Your Google Analytics account is actually now set up and will start tracking data in the next 24 hours. Dig deep into your analytics data to learn what your visitors are doing, focusing on bounce rate, exit pages, time on site and conversion by page. A website's bounce rate, for example, is a metric that indicates the percentage of people who land on a web page and then leave without clicking anywhere else on the website. Bounces are always one page sessions and high rate can be indicative of a number of things but usually it is either acquiring the wrong kind of traffic to the page, or an indication that the page is not compelling.

Exit rate is different from bounce rate. Exit rates is the percentage of people leaving your site from a certain page. Exits may have viewed more than one page in a session which means they may not have landed on that page, but simply found their way to it through site navigation. Never make any analysis based off of one single metric or one statistic though. Stay focused to the big picture when analyzing the data.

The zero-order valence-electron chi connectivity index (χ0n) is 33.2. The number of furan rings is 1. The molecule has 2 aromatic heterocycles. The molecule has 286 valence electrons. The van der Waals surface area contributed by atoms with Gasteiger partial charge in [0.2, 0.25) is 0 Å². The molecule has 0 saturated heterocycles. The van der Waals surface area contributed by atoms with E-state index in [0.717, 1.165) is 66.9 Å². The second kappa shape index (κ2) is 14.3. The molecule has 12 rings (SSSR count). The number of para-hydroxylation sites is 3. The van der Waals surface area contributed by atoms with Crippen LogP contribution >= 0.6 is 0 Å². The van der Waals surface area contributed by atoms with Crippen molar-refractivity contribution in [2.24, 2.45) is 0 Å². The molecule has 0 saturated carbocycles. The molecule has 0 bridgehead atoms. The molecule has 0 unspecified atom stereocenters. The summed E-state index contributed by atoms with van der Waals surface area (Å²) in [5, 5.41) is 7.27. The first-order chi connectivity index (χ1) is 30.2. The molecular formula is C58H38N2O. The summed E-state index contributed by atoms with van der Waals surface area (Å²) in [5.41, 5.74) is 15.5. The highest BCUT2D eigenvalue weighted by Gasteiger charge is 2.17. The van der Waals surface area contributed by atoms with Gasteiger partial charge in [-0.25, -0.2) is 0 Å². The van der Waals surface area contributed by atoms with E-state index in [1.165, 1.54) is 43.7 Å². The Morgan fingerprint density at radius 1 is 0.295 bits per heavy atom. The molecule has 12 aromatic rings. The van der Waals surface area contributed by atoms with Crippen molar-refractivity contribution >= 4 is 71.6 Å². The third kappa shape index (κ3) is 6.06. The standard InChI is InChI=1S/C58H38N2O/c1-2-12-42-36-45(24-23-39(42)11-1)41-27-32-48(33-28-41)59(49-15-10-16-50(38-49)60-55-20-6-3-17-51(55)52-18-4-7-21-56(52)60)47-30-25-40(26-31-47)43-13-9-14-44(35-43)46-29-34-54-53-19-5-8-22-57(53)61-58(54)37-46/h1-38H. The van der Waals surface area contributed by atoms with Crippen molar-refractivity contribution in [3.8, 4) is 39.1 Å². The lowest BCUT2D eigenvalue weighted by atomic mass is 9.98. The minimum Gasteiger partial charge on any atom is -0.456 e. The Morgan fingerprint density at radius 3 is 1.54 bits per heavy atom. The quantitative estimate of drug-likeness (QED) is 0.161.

After examining your current website’s metrics, calculate the website’s conversion rate by simply dividing the number of conversions by the number of total visits from your target market. Depending on what you're counting, a good conversion rate is usually in the 2–10% range. Conversion rates, however, are influenced by many factors. For example, let’s say your site sells $100 digital cameras for photographers and another site features $2,000 professional digital cameras -– odds are that the two sites will have significantly different conversion rates due to the price of their products alone.